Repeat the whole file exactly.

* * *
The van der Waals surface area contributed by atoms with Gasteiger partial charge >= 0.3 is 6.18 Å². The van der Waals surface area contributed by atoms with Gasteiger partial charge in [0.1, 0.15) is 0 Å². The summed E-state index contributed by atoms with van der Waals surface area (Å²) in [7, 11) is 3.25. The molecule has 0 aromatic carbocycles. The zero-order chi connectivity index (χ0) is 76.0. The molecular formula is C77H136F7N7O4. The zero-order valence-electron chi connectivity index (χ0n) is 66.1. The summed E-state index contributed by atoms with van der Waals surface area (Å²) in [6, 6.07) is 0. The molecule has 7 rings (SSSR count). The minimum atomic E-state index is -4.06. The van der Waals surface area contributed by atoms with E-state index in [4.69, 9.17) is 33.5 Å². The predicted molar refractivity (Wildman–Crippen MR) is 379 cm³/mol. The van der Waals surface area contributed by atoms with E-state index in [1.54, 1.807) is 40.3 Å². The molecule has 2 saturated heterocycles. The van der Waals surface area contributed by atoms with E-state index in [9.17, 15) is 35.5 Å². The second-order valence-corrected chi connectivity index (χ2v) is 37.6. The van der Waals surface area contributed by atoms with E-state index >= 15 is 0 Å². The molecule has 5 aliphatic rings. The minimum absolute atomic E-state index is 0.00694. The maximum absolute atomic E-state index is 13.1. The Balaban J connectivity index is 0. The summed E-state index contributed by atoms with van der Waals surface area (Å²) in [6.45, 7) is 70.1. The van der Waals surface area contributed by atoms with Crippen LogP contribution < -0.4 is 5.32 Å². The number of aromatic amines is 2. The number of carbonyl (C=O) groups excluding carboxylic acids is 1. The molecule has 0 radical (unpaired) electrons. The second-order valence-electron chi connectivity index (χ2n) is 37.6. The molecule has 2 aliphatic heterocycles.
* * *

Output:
The van der Waals surface area contributed by atoms with Gasteiger partial charge >= 0.3 is 6.18 Å². The van der Waals surface area contributed by atoms with Gasteiger partial charge in [0.1, 0.15) is 0 Å². The summed E-state index contributed by atoms with van der Waals surface area (Å²) in [7, 11) is 3.25. The molecule has 0 aromatic carbocycles. The zero-order chi connectivity index (χ0) is 76.0. The molecular formula is C77H136F7N7O4. The zero-order valence-electron chi connectivity index (χ0n) is 66.1. The summed E-state index contributed by atoms with van der Waals surface area (Å²) in [6, 6.07) is 0. The molecule has 7 rings (SSSR count). The minimum atomic E-state index is -4.06. The van der Waals surface area contributed by atoms with E-state index in [4.69, 9.17) is 33.5 Å². The predicted molar refractivity (Wildman–Crippen MR) is 379 cm³/mol. The van der Waals surface area contributed by atoms with E-state index in [1.54, 1.807) is 40.3 Å². The molecule has 2 saturated heterocycles. The van der Waals surface area contributed by atoms with E-state index in [9.17, 15) is 35.5 Å². The second-order valence-corrected chi connectivity index (χ2v) is 37.6. The van der Waals surface area contributed by atoms with E-state index >= 15 is 0 Å². The molecule has 5 aliphatic rings. The minimum absolute atomic E-state index is 0.00694. The maximum absolute atomic E-state index is 13.1. The Balaban J connectivity index is 0. The summed E-state index contributed by atoms with van der Waals surface area (Å²) in [6.45, 7) is 70.1. The van der Waals surface area contributed by atoms with Crippen LogP contribution < -0.4 is 5.32 Å². The number of aromatic amines is 2. The number of carbonyl (C=O) groups excluding carboxylic acids is 1. The molecule has 0 radical (unpaired) electrons. The second-order valence-electron chi connectivity index (χ2n) is 37.6. The molecule has 2 aliphatic heterocycles.